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For the tags and info, we created simple white medallions hung on candy jars, and little stand up cards for the licorice and gold coins.

What do you guys think? Did we make the grade?

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What’s better than an impeccable mustache? One that’s made of candy!  And what’s even better than that?  When its paired with a bow tie, of course.Pic2Sandy

With this fun Father’s Day favor idea, everybody gets a chance to pretend that they’re a Dad for a day with a great stache and a bow tie to boot. Just pair these gourmet Candy Mustaches from the Melville Candy Company, and these easy-to-do paper bow ties. They’re sure to create some great snaps at your Fathers’ Day celebration

For this project you’ll need:

Scissors

Pencil

Ruler

Double Sided Tape

Small hole punch or x acto knife

Cardstock

Craftpaper of your choice

Lollipops!

Directions:

  1. First you need to make the template that you will use for all your ties.  Cut a piece of cardstock that is 8 in long and 2 and 1/4 in wide.
  2. Fold the paper once in half, and then fold the outer corners back to the original fold, like an accordion.Mblog1
  3. Mark the width of the tie into thirds (¾ in) with your pencil and extend your marks 3/8 into the paper.  This will become the middle of the tie that wraps around the stick.
  4. With the scissors, follow the 3/8 inch marks on the paper and then angle toward the opposite corners.  You can make a straight diagonal cut for a more angular, sharp tie, or give it a curve for a softer effect.Mblog2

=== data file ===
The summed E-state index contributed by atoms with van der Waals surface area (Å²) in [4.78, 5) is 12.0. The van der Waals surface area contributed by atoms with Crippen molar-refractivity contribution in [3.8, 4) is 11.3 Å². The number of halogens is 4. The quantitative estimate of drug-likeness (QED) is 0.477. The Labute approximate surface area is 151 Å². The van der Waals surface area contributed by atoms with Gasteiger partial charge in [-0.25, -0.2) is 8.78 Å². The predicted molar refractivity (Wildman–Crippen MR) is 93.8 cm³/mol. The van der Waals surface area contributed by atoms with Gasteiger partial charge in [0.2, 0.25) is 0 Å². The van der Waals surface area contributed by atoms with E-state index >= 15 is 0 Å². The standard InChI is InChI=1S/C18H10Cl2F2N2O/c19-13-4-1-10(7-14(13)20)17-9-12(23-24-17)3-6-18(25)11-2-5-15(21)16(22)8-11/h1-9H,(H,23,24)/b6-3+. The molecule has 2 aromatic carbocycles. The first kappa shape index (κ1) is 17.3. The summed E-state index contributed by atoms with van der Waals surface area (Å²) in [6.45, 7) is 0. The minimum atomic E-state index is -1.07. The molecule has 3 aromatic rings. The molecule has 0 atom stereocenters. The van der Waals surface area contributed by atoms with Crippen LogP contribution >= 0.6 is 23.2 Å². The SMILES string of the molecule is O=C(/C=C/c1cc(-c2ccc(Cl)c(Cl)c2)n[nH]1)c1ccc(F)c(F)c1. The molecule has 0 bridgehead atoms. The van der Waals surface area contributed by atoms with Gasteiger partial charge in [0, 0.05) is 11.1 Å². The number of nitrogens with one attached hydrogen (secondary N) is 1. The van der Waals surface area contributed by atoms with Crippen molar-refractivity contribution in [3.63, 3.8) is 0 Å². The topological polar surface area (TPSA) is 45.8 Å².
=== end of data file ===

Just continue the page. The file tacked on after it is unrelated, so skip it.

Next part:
5. Unfold the paper, and now you have your bow tie template.  Trace this shape on the back of your craft paper to create the final ties, and cut them out.Mblog3Mblog4Mblog5
  6. Once you have your craft paper ties cut, take your lollipop and mark where you want the tie to go. We found that roughly 2.5 in from the bottom of the mustache worked well, but you may want less if you are making these for Munchkins or more if you’re inviting the Harlem Globe Trotters over.Mblog6
  7. Wrap around your mark with three or four layers of double sided tape. Do not wrap just around the stick, but extend the tape out about a half inch long on each side, like wings.  This will give your tie more to stick to.Mblog7
  8. Place the lollipop stick across the center of your tie.  Then, fold in the ends so that they meet.  Press the middle and ends into the tape to secure.  You should now see the basic shape of your tie on the stick.Mblog8Mblog9
  9. The last step is to create the middle part of the tie that wraps around the center. Cut a length craft paper that is ¾ inch wide and 2 ½ inch long.
  10. Fold the strip into thirds, with both ends going into the center.Mblog10
  11. Unfold and hold the paper vertically, looking at the pattern as you want it to be seen.  Directly underneath the bottom fold, use the hole punch or x acto knife to punch a hole.  It should be in center, width-wise.
  12. On the top fold, mark across the center a line as wide as the lollipop stick.  Then cut down from the top on either side of the line, and then along that line.  The result should be two tabs, like rabbit ears on the top of the paper.Mblog11
  13. Next, place the lollipop stick through the punched hole, putting the middle portion of the strip facing the front of the tie.  Bring it up, until the bottom crease of the strip is against the bottom of the tie.Mblog12
  14. Fold the two tabs at the top down across the back, with the lollipop stick going between them.Mblog13
  15. Place a piece of double sided tape across the two tabs and fold the bottom third with the hole punch up toward them.Mblog14
  16. Press firmly together and you should now have your Mustache and Bow Tie combo!
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Thanks for reading!  Let us know what you think!Pic1